Photos from All Together Now #8 at the Thalia Theatre with artists Oompa (rap), Dev Blaire (poetry and movement), Saraswathi Jones (post-colonial pop), Muhammad Seven and Amanda Graff (songwriting and acrobatics), Jacqueline Ortega (jewelry/armor design). Photos by Reid Simpson of Here and There Photography.
Saraswathi Jones performs for All Together Now #8 at Inner Sanctum on November 4, 2017.
Saraswathi Jones is a Boston musician and purveyor of postcolonial pop. Her work draws from the well of South Asian history, culture, and aesthetics and reflects on life in immigrant America. She released the solo EP Lingua Franca in 2013, and fronts Boston band Awaaz Do, who released their debut EP Kite Fight in 2016 and received an Iguana Music Fund grant in 2017 to record their next album. Ms. Jones helped found Hindie Rock Fest, a local music festival featuring South Asian American artists from a broad array of genres, and currently serves as board president of Girls Rock Campaign Boston, a feminist nonprofit empowering girls through musical performance and education. saraswathijones.com.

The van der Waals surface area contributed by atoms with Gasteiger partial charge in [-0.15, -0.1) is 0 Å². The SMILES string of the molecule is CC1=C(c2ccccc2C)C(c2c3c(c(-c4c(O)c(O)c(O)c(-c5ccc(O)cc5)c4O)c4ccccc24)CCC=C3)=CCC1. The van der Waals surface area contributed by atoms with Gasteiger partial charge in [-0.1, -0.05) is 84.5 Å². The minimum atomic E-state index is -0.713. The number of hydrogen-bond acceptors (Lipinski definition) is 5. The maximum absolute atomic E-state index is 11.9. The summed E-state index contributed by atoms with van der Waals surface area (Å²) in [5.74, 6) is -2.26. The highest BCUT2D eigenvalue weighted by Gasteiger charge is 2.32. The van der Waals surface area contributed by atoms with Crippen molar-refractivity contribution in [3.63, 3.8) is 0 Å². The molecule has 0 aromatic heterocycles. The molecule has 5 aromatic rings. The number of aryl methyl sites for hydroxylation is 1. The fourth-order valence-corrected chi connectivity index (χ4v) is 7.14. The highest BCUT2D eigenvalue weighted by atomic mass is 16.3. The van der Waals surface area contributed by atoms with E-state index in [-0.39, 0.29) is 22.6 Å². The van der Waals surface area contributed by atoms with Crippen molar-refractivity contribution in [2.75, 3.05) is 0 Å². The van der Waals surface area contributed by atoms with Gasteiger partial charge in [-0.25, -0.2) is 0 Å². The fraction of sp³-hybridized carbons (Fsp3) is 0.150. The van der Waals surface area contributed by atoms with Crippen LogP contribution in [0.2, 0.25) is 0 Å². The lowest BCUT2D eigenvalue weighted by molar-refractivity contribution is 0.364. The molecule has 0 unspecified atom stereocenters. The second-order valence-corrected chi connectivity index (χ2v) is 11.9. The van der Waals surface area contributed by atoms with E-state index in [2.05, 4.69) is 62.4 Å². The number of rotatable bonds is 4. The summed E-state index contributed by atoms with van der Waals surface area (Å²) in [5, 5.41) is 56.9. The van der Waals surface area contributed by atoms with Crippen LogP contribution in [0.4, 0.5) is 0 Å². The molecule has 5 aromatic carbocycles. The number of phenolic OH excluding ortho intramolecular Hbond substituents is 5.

Q: What are your thoughts on collaboration between artists of different genres?
A: Cross-genre collaboration feels vital to me. The broader one’s palette of influences, the more depth and richness there is in one’s own work.
Q: How does art transform people or environments?
A: Seeing art in a museum (or hearing music in a music club) can be like seeing an animal in a zoo: interesting and even moving, but missing something vital. There is deeper truth and opportunity for engagement when creative work appears in spaces where people live, work and play. It feels more revolutionary, too.